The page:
So, there are these characters, characters as in these... characters. They go into a garden full of geometrical shapes, rife with abstract patterns, constructions and the ordinary made into something obscure and unusual while keeping in the bounds of what we see today: Trees made of cars, mechanical whozawhats in the form of a piece of nature, all sorts of jazz.
If you got any of that, then give it a go. If you're like me and didn't entirely follow that then go read something that is more structured. The only way this is structured is the progression through the garden. There is no end goal and the only plot we get are characters trespassing into a garden. This is more about the journey than the beginning or end, about what one interacts with instead of a grander, bigger world. Hardly a beginning, hardly an end, it's about the garden itself and what it entails for our intrepid characters. In terms of dialogue, it's more simple than complex, scientific and observational than pointless conversations and shooting the breeze and explanational and rational over surpurflous (pointless meandering) and free form wordplay.
Don't read it for the writing.
Plot aside, it's certainly... unusual. The art style gives everything an abstract vibe, the content can also be considered abstract and the simplicity in the art lends itself to abstrasicity. Abstractism. More abstract stuff. The cover screams abstract and it's so abstract that it's niche! Abstract.
I wasn't too intune with the art style but I do admit that it's creative in what it does. As the characters march on, the inventions give way to more and more inventions in a never-ending parade of a fusion of modern, geometry and nature. Artistic, yes. Beautiful? In an abstract way, technical more than artistic.
Know why I continously mention characters? It's because they are just that: characters. No name, vaguely humanoid bodies, they multiply like crazy and one guy has a camera. He takes pictures and stuff.
To sum it up, it's creative, it's abstract and it's about the journey than the beginning or end. It lacks the usual plot and ending, a story, characters and is more style over substance. It wasn't my thing but felt that I should finish it instead of dropping it a third of the way through. I do admire it's geometrical modern, nature hybrid content but only a small circle would appreciate it for what it is.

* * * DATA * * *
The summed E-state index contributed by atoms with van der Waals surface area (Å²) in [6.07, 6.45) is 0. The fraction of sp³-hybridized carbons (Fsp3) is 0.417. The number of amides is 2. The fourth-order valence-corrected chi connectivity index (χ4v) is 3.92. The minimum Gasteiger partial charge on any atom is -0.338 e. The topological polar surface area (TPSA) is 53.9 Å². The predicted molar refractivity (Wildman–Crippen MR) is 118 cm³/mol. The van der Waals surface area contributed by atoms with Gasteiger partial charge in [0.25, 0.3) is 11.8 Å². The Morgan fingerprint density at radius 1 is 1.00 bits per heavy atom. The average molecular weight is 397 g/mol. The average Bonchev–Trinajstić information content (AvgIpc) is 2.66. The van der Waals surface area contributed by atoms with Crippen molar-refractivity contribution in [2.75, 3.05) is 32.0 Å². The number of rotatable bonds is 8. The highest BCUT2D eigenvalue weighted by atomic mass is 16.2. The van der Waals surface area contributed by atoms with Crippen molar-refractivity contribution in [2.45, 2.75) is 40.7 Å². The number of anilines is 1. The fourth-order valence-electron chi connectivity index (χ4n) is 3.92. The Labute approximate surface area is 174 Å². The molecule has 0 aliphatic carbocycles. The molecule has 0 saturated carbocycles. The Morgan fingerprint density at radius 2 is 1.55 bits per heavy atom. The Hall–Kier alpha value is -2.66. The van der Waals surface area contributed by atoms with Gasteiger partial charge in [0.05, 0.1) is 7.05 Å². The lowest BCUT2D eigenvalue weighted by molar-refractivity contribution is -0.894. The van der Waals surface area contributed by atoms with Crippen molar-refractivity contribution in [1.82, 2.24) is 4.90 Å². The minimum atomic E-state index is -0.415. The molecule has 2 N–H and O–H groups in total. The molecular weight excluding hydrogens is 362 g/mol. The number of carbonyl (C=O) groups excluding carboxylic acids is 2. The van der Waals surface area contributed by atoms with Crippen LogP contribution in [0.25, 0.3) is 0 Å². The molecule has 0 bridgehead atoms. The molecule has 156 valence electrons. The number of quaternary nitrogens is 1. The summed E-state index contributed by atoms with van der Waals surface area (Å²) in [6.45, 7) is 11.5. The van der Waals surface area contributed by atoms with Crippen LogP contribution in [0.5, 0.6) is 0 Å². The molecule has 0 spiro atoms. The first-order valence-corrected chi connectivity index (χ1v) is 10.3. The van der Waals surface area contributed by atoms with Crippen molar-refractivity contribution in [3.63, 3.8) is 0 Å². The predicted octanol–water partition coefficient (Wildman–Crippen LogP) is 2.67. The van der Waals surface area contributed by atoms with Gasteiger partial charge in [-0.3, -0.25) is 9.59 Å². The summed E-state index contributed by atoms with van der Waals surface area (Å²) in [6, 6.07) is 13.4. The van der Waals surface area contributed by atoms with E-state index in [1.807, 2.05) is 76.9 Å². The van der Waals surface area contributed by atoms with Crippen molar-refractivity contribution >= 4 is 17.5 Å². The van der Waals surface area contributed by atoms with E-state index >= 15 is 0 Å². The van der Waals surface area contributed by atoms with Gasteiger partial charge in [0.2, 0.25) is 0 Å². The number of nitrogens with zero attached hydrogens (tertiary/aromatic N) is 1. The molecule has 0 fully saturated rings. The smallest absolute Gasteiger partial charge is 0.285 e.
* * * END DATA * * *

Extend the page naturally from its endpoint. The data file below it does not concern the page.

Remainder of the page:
Despite the middling score I'm giving this, Garden is far from average. I've read a fair share of manga, but have yet to see anything else quite like it, and the atypicalness of the thing makes it difficult to shove into a tidy 10pt scale.
As for the actual plot: Some characters break into a garden and explore. Granted, it's not a normal garden: instead of trees and various shrubbery there are huge, inorganic structures. But that's it. There's no drama, no mystery, no conflict beyond "how do I cross this river made of balls?" or "why is there a mountain made of glass?". Though the story is barebones (to say the least), the bizarre things that the characters encounter usually provide adequate entertainment. It's clear that the mangaka had a lot of fun coming up with ridiculous buildings and landscapes to fill this book with, and absolutely nothing that pops up is expected.
And due to the inorganic content, and the fact that the volume isn't split into chapters, it's like reading the stream-of-consciousness of an autistic architect.
The illustrations mirror the sparse narrative. Screentones, shading, and anything more than the bare minimum of detailing is almost non-existant, and the clean geometric linework gives the whole thing a sterile feel. The character designs were interesting and extremely varied, perhaps to make up for the characters' lack of personality.
Calling anything a 'character' in Garden is a bit of an overstatement. 'Hive mind' would be more appropriate. There are oodles of humanoid… things that wander around occasionally offering opinions, but oftener explanations of their surroundings. Their numbers fluctuate anywhere from five to thousands depending on the situation, and once a character has been shown, they may or may not show up ever again.
The end effect is akin to watching someone else play a videogame. Not one of those story-fueled, action-filled rpgs, though- more something like Katamari Damacy (with a smidge less lunacy). There's no reason to watch/read, you have absolutely no stake in what transpires, and yet it's strangely mesmerizing.